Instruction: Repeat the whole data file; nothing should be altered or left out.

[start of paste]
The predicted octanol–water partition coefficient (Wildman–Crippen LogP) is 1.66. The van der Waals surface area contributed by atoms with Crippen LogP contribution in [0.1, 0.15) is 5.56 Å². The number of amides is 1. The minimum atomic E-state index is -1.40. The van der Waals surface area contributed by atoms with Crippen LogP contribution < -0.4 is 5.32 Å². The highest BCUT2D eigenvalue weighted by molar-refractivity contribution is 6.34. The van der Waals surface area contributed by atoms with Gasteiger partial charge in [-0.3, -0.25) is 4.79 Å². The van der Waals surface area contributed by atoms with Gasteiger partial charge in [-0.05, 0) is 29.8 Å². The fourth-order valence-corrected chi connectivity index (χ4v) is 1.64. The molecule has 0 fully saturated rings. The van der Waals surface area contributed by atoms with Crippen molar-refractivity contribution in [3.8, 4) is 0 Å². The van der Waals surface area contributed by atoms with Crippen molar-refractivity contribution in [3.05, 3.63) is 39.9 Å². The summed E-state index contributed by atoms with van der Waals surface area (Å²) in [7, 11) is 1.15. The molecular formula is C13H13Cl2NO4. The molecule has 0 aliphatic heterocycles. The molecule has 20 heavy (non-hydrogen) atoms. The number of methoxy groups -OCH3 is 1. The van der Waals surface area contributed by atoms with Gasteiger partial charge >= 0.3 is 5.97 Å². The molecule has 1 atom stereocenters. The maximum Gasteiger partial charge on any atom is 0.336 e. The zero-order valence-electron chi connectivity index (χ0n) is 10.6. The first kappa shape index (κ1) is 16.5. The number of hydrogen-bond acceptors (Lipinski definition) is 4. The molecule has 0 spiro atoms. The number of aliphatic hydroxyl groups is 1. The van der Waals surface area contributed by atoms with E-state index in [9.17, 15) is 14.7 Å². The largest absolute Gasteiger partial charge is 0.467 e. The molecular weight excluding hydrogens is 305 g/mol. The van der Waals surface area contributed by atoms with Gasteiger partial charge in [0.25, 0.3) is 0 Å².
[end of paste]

The predicted octanol–water partition coefficient (Wildman–Crippen LogP) is 1.66. The van der Waals surface area contributed by atoms with Crippen LogP contribution in [0.1, 0.15) is 5.56 Å². The number of amides is 1. The minimum atomic E-state index is -1.40. The van der Waals surface area contributed by atoms with Crippen LogP contribution < -0.4 is 5.32 Å². The highest BCUT2D eigenvalue weighted by molar-refractivity contribution is 6.34. The van der Waals surface area contributed by atoms with Gasteiger partial charge in [-0.3, -0.25) is 4.79 Å². The van der Waals surface area contributed by atoms with Gasteiger partial charge in [-0.05, 0) is 29.8 Å². The fourth-order valence-corrected chi connectivity index (χ4v) is 1.64. The molecule has 0 fully saturated rings. The van der Waals surface area contributed by atoms with Crippen molar-refractivity contribution in [3.8, 4) is 0 Å². The van der Waals surface area contributed by atoms with Crippen molar-refractivity contribution in [3.05, 3.63) is 39.9 Å². The summed E-state index contributed by atoms with van der Waals surface area (Å²) in [7, 11) is 1.15. The molecular formula is C13H13Cl2NO4. The molecule has 0 aliphatic heterocycles. The molecule has 20 heavy (non-hydrogen) atoms. The number of methoxy groups -OCH3 is 1. The van der Waals surface area contributed by atoms with Gasteiger partial charge >= 0.3 is 5.97 Å². The molecule has 1 atom stereocenters. The maximum Gasteiger partial charge on any atom is 0.336 e. The zero-order valence-electron chi connectivity index (χ0n) is 10.6. The first kappa shape index (κ1) is 16.5. The number of hydrogen-bond acceptors (Lipinski definition) is 4. The molecule has 0 spiro atoms. The number of aliphatic hydroxyl groups is 1. The van der Waals surface area contributed by atoms with E-state index in [9.17, 15) is 14.7 Å². The largest absolute Gasteiger partial charge is 0.467 e. The molecular weight excluding hydrogens is 305 g/mol. The van der Waals surface area contributed by atoms with Gasteiger partial charge in [0.25, 0.3) is 0 Å².